What’s your take on the recently completed legislative session?
This session was less ugly that I expected. In most sessions, when money is tight, there is a lot of bashing of gays and lesbians. But this year, that energy was directed at sending a message on states’ rights.
Because of that potentially negative energy toward gays and lesbians, was the moratorium on legislation dealing with gay rights the right move?
I get that argument, and there’s sound reasoning behind it. But the moratorium could end up being a mistake in the future. I spent years working for hate-crime legislation, and anytime there was a compromise, the year after was just as ugly, if not uglier, than before.
What’s the worst bill that passed this session?
[Rep. Carl] Wimmer’s bill that could make miscarriages a crime. If you’re going to hate on women and slut-shame [tell a woman her problems are due to, or proof of, her sluttiness], that’s the bill you’re going to hold up.
What’s the most important bill that didn’t pass?
The sex-education bill [it failed to pass the Senate Education Committee after committee members refused to even debate it]. That bill was not a very good bill, but it was much better than what we currently have for sex education. The way the Senate committee handled it was shameful, and none of those senators should be re-elected.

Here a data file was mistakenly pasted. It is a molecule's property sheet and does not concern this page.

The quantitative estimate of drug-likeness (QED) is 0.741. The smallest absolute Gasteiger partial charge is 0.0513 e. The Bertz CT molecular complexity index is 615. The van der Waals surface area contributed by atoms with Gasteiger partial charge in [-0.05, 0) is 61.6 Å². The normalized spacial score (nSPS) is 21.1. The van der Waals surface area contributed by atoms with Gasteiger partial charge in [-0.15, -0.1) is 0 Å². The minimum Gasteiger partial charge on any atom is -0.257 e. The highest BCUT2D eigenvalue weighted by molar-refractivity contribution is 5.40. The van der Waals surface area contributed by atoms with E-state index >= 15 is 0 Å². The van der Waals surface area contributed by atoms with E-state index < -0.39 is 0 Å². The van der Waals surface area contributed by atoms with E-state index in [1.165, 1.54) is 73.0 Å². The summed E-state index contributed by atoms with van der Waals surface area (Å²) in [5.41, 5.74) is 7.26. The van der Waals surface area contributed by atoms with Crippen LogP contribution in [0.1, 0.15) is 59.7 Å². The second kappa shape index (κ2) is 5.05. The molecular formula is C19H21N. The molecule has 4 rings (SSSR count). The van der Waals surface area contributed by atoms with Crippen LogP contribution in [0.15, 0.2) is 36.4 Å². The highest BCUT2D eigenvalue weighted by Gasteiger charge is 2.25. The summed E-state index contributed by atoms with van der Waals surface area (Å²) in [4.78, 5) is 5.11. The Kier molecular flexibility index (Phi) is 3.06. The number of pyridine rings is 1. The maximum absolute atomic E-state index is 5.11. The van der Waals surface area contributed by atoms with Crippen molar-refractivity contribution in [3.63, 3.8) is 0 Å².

Why do you teach Sex Ed in your church?
It has everything to do with the lack of sex education in the schools. It doesn’t meet the needs of adolescents. We can reach the youth in our church, and we also teach the parents how to talk about sex with their children. However, most of our kids are from households that already have those values. But they are the minority. Most parents don’t feel comfortable talking to their kids about sex, so it’s not being done in the home. And the ones who need it the most are the least likely to get it in their home.